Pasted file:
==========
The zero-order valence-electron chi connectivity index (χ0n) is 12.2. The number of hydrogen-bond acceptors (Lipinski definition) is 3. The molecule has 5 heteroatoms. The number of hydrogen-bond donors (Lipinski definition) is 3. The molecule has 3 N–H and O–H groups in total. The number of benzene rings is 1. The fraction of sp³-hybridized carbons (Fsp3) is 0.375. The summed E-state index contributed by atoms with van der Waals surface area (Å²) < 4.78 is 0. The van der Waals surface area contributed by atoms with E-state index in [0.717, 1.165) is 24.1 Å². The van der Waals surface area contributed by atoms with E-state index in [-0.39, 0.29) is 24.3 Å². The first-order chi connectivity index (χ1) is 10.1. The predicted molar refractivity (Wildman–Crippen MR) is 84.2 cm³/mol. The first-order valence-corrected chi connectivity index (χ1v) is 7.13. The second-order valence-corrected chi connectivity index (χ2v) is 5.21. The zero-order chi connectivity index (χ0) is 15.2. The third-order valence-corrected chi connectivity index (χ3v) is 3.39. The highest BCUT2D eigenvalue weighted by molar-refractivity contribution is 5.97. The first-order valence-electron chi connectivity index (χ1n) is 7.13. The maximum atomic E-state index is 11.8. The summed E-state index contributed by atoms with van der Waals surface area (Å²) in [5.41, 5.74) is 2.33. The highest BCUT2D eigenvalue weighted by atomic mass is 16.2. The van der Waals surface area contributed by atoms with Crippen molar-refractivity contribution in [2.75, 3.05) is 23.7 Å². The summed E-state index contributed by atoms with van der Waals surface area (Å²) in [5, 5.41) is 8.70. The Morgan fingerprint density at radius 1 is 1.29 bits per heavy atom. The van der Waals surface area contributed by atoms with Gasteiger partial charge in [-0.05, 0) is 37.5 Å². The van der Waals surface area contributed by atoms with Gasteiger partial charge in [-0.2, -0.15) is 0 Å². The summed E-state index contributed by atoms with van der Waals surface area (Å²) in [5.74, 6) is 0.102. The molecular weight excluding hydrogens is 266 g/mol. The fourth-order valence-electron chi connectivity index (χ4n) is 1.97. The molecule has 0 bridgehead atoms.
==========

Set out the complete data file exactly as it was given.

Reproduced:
The zero-order valence-electron chi connectivity index (χ0n) is 12.2. The number of hydrogen-bond acceptors (Lipinski definition) is 3. The molecule has 5 heteroatoms. The number of hydrogen-bond donors (Lipinski definition) is 3. The molecule has 3 N–H and O–H groups in total. The number of benzene rings is 1. The fraction of sp³-hybridized carbons (Fsp3) is 0.375. The summed E-state index contributed by atoms with van der Waals surface area (Å²) < 4.78 is 0. The van der Waals surface area contributed by atoms with E-state index in [0.717, 1.165) is 24.1 Å². The van der Waals surface area contributed by atoms with E-state index in [-0.39, 0.29) is 24.3 Å². The first-order chi connectivity index (χ1) is 10.1. The predicted molar refractivity (Wildman–Crippen MR) is 84.2 cm³/mol. The first-order valence-corrected chi connectivity index (χ1v) is 7.13. The second-order valence-corrected chi connectivity index (χ2v) is 5.21. The zero-order chi connectivity index (χ0) is 15.2. The third-order valence-corrected chi connectivity index (χ3v) is 3.39. The highest BCUT2D eigenvalue weighted by molar-refractivity contribution is 5.97. The first-order valence-electron chi connectivity index (χ1n) is 7.13. The maximum atomic E-state index is 11.8. The summed E-state index contributed by atoms with van der Waals surface area (Å²) in [5.41, 5.74) is 2.33. The highest BCUT2D eigenvalue weighted by atomic mass is 16.2. The van der Waals surface area contributed by atoms with Crippen molar-refractivity contribution in [2.75, 3.05) is 23.7 Å². The summed E-state index contributed by atoms with van der Waals surface area (Å²) in [5, 5.41) is 8.70. The Morgan fingerprint density at radius 1 is 1.29 bits per heavy atom. The van der Waals surface area contributed by atoms with Gasteiger partial charge in [-0.05, 0) is 37.5 Å². The van der Waals surface area contributed by atoms with Gasteiger partial charge in [-0.2, -0.15) is 0 Å². The summed E-state index contributed by atoms with van der Waals surface area (Å²) in [5.74, 6) is 0.102. The molecular weight excluding hydrogens is 266 g/mol. The fourth-order valence-electron chi connectivity index (χ4n) is 1.97. The molecule has 0 bridgehead atoms.